Start With An Opening

Start With An Opening


Leonard Zwelling

Two of my favorite columnists weighed in similarly on Saturday June 1—Tom Friedman in The New York Times and Peggy Noonan in The Wall Street Journal.

Distilling the essence of the two pieces is simple. America is severely divided and loving it.

The Trump voters are dug in. That their candidate is guilty of 34 felonies involved with falsifying business records to cover up his liaison with a porn star while his wife was home with their new baby, is of no concern to Trump’s supporters. He has no shame. They have no shame. After all, it was all a “witch hunt.”

On the left is an ancient candidate who is way past his sell by date. He’s devoid of ideas. He’s short on intellect. He has no viable vice president and he’s very old and looking older by the day.

And the two sides are not talking to one another at all.

I bring this up not because I want to rehash the disastrous state of the American political system. I don’t. I bring it up because of the recent address given by my wife, Dr. Eugenie Kleinerman, at the Faculty Convocation in early May.

The divisions between the administration and the faculty at MD Anderson are almost as intense as those between the left and right in America and both sides are dug in.

As Dr. Kleinerman identified, there are tremendous pressures on the administration to prop up margins as insurers wind down what they are willing to pay for clinical care. In addition, the political environment in Austin has become toxic for academic centers trying to balance the demands of faculty autonomy and the legislative imperatives to end DEI initiatives and allow dismissal for “unprofessional” faculty behavior.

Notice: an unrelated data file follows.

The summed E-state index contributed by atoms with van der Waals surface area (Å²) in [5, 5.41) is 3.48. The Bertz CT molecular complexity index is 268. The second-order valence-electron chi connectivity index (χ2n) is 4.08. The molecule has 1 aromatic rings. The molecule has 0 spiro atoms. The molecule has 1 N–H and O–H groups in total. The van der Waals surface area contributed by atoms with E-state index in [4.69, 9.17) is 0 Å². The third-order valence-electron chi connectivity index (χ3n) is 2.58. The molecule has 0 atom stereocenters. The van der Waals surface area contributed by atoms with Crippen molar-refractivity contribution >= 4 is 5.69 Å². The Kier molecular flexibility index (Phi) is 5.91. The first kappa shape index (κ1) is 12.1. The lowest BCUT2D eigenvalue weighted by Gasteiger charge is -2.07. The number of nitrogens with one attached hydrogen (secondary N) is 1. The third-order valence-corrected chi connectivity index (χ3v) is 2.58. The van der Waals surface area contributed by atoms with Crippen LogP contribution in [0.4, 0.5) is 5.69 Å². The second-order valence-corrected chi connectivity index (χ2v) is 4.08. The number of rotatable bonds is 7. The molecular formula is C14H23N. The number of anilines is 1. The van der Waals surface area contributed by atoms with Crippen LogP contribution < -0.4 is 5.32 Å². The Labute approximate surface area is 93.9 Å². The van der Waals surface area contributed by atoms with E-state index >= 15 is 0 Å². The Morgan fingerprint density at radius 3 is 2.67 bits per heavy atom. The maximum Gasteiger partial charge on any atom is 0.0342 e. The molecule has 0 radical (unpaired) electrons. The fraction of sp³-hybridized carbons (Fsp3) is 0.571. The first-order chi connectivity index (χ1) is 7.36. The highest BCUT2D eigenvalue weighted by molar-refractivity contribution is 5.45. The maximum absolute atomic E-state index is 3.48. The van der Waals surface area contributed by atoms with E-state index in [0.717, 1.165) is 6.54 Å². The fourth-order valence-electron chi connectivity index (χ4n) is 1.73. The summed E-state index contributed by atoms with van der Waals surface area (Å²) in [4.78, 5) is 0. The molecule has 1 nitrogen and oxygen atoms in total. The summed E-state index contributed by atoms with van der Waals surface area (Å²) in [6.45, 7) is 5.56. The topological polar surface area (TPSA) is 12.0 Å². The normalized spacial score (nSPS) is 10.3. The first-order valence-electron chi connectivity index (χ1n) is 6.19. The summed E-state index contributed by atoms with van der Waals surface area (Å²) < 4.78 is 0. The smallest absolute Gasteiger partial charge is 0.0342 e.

She also noted the increasing pressure on the faculty to see more and more patients, navigate the Sisyphean battle that is EPIC, attract more grant money, and try to have a life.

She also proposed a solution that resonates with the messages of Friedman and Noonan. Try to walk in the other guy’s shoes. Stop enjoying the hatred. Stop demanding. Start listening.

There are faculty who want none of that. They demand. Demanding behaviors of the administration will not be effective.

Dr. Kleinerman has done exactly that fine line walk as chair of the Faculty Senate in trying to build bridges to the executive leadership team to ask for more faculty input in solving some of the problems facing MD Anderson and to build trust with those executives.

Imagine what it would mean if the extreme factions of each political party in the United States actually tried to reach across the aisle and understand the positions of the other side. Such activity virtually saved Mike Johnson’s job as Speaker of the House.

Now I will admit, this is unlikely to occur with the two current, ancient standard bearers heading each ticket this fall. But, there is an after even as it may be four years away. Now is the time to start building those bridges.

I doubt Dr. Kleinerman will still be Senate chair when the fruits of her labors improve the life of the faculty and the bottom line of MD Anderson. When the executives learn there is a limit to the growth of the institution as a mechanism of securing fiscal solvency and the faculty learn that sometimes executives have to make tough decisions and that they have bosses, too, then the Kleinerman plan will be well on the way to improving the lot of executives and faculty alike.

We should try that in America as well. We will find our moorings. The hatred can stop. The faculty can help the administration and the leadership can assist in the development of a more effective faculty. Each needs to listen to the other.

Leave a Comment

Your email address will not be published. Required fields are marked *